By Rebecca Bulnes
By Laurie Charles
By Chuck Strouse
By Lee Zimmerman
By Laurie Charles
By Falyn Freyman
By Hans Morgenstern
Mainstream English-language magazines and newspapers have been friendlier. In fact music editors assembled at LAMC claim they have had to beg for material from the Latin divisions of the major record labels, most of which are located here. Jon Dolan, reviews editor of mainstream-music powerhouse Spin, said he rarely receives Latin recordings in time to get reviews out. Mike Shea, of the important national music magazine Alternative Press, admitted he has a hard time getting Latin material at all. “One time I received a plain brown paper package from WEA-Latina,” he recounted, “but nothing else. I was happy to get it; I just didn't know what it was.” Intrigued on another occasion by titles released on Sony Discos, he said the division's hard-to-get reputation led English-language colleagues to tell him: “Don't even bother.”
Over and over again participants complained that the major labels staff Latin divisions with people who know how to sell salsa and merengue but have no expertise in promoting hip-hop or rock. Miami is so closely associated with tropical Latin sounds that the most important Spanish-language alternative magazine in the United States, La Banda Elastica, pointedly has contributing editors in Los Angeles, New York, Argentina, Mexico, Puerto Rico, Spain, Texas, and Chicago -- but not in the Magic City. Miami's own Spanish-language magazine, Boom, run by tireless Latin alternative booster Kike Posada, had a booth at the conference hall but was not invited to participate on the print media panel.
“I'm grateful to all the radio stations in the United States that don't play our music, because it makes us stronger,” joked Gustavo Santaolalla, founder of the influential Seventies Argentine rock outfit Arco Iris and currently one of the most powerful producers of Latin alternative music. Head of Surco, the new alternative label distributed by Universal, Santaolalla is behind success stories such as Molotov and Café Tacuba, as well as the Puerto Rican rockers Puya and the Afro-Cuban hip-hop crew Orisha. For him the coming of Latin alternative is a social phenomenon and not a record-company invention. “The context of alternative music in Latin America is very strong,” said Santaolalla, with less frenzy but just as much passion as he would show onstage with Molotov later that night. “You feel it from the day you are born,” he explained. “What you are struggling against has a face and a name. That gives the music an energy, a voltage, that's very strong.”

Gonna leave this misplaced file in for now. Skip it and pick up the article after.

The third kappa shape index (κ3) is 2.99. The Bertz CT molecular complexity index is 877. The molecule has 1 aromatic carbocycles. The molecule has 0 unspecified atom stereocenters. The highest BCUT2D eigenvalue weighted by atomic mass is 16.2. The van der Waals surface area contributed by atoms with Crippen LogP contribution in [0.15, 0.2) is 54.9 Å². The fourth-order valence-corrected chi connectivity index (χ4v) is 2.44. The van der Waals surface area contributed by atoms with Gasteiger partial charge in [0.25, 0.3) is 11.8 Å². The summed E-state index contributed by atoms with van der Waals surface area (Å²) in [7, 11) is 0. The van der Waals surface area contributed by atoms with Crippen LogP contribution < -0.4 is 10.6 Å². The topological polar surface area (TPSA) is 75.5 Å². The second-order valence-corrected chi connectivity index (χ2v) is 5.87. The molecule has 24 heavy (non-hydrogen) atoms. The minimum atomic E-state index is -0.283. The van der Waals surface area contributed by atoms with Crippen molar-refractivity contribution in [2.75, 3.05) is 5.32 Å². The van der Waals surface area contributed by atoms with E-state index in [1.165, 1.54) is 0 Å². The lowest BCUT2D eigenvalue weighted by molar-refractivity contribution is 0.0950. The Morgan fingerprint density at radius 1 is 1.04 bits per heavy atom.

Camilo Lara, the general director of Virgin Records Mexico, claimed that the problem in selling Latin alternative is not lack of energy but lack of funds for production. “We want to be competitive in the Anglo world,” he said, “but we do not have budgets that are competitive -- at least not in my country. When I go to the store, I don't go to the Latin section. I go to buy either Marilyn Manson or Molotov. If I have only $15 or $16, I have to buy the best record.” Santaolalla agreed, “Great records, most of the time, require big investments of money. That's one of the things that we pushed as producers: to make expensive records for a kind of music that is usually done cheaply. To make records that don't have anything to envy from the Red Hot Chili Peppers or Jane's Addiction.”
Latin-American youth have long listened to music in English made by their North American and European peers. Turning that relationship around might mean changing little more than the language. “Growing up in Latin America, you don't necessarily just listen to Latin music,” pointed out Andres Levin, the Venezuelan-born producer of Aterciopelados and of his disco-fueled compatriots, Los Amigos Invisibles. “It's completely acceptable that a band be completely drum and bass and be from Nicaragua.” Depending on the band, singing in English might even be organic, added Santaolalla. “I don't push the band to do anything other than what they're already doing,” he said. “For a band like Molotov, who has a drummer from the United States or with Puya, from Puerto Rico, it makes sense to sing in English and in Spanish.”
If Latin artists and producers are thinking in terms of social movements, industry execs think in trends, viewing the Latin alternative boom-to-be in terms of the slow growth of alternative rock in English that finally exploded with the success of Nirvana in the early Nineties. “It's like 1984,” observed Brian Long, director of A&R for MCA. “It's going to take an artist who's Latin, who is going to sing in Spanish” to make it really big and set off a signing frenzy among the major labels. Kim Buie, senior executive at Palm Pictures, who recently signed border electronicistas Nortec and previously hooked up happiness-meisters Plastilina Mosh with Capitol Records, said the LAMC reminded her of the 1982 new-music seminars that gave a boost to early altrockers such as R.E.M. and Sonic Youth.
Camilo Lara lived a different history. “It's like Mexico in 1990 or 1988,” he said, when there were few rock en español venues and major bands like Maldita Vecindad and Café Tacuba had not yet reached mass audiences. “We just need to have this one great band to happen,” Lara added reassuringly, “and things will change.” Brian Long sees the one-great-band theory as fraught with danger. “After there's a major success, all the major labels will promise the world,” he warned. “Ninety-nine percent of that time the world will not happen. You probably won't even get America.”